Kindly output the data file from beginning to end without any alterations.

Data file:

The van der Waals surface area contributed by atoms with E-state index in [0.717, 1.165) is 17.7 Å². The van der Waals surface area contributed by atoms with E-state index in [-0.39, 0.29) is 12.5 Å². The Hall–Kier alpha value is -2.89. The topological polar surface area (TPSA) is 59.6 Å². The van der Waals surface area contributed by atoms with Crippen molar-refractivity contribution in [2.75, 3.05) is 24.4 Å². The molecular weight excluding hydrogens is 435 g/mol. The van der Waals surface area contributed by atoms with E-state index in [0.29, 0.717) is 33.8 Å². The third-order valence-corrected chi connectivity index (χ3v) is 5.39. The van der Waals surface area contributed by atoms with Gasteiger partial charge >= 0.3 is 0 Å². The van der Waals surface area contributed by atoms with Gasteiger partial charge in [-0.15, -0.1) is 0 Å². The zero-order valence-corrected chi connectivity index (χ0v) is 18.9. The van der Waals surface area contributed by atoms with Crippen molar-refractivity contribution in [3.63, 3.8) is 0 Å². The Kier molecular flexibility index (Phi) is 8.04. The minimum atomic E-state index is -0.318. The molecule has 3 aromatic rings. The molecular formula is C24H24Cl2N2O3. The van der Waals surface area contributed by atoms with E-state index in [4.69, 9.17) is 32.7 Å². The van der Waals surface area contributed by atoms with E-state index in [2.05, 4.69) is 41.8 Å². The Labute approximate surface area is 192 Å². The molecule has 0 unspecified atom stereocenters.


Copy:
The van der Waals surface area contributed by atoms with E-state index in [0.717, 1.165) is 17.7 Å². The van der Waals surface area contributed by atoms with E-state index in [-0.39, 0.29) is 12.5 Å². The Hall–Kier alpha value is -2.89. The topological polar surface area (TPSA) is 59.6 Å². The van der Waals surface area contributed by atoms with Crippen molar-refractivity contribution in [2.75, 3.05) is 24.4 Å². The molecular weight excluding hydrogens is 435 g/mol. The van der Waals surface area contributed by atoms with E-state index in [0.29, 0.717) is 33.8 Å². The third-order valence-corrected chi connectivity index (χ3v) is 5.39. The van der Waals surface area contributed by atoms with Gasteiger partial charge >= 0.3 is 0 Å². The van der Waals surface area contributed by atoms with Gasteiger partial charge in [-0.15, -0.1) is 0 Å². The zero-order valence-corrected chi connectivity index (χ0v) is 18.9. The van der Waals surface area contributed by atoms with Crippen molar-refractivity contribution in [3.63, 3.8) is 0 Å². The Kier molecular flexibility index (Phi) is 8.04. The minimum atomic E-state index is -0.318. The molecule has 3 aromatic rings. The molecular formula is C24H24Cl2N2O3. The van der Waals surface area contributed by atoms with E-state index in [4.69, 9.17) is 32.7 Å². The van der Waals surface area contributed by atoms with E-state index in [2.05, 4.69) is 41.8 Å². The Labute approximate surface area is 192 Å². The molecule has 0 unspecified atom stereocenters.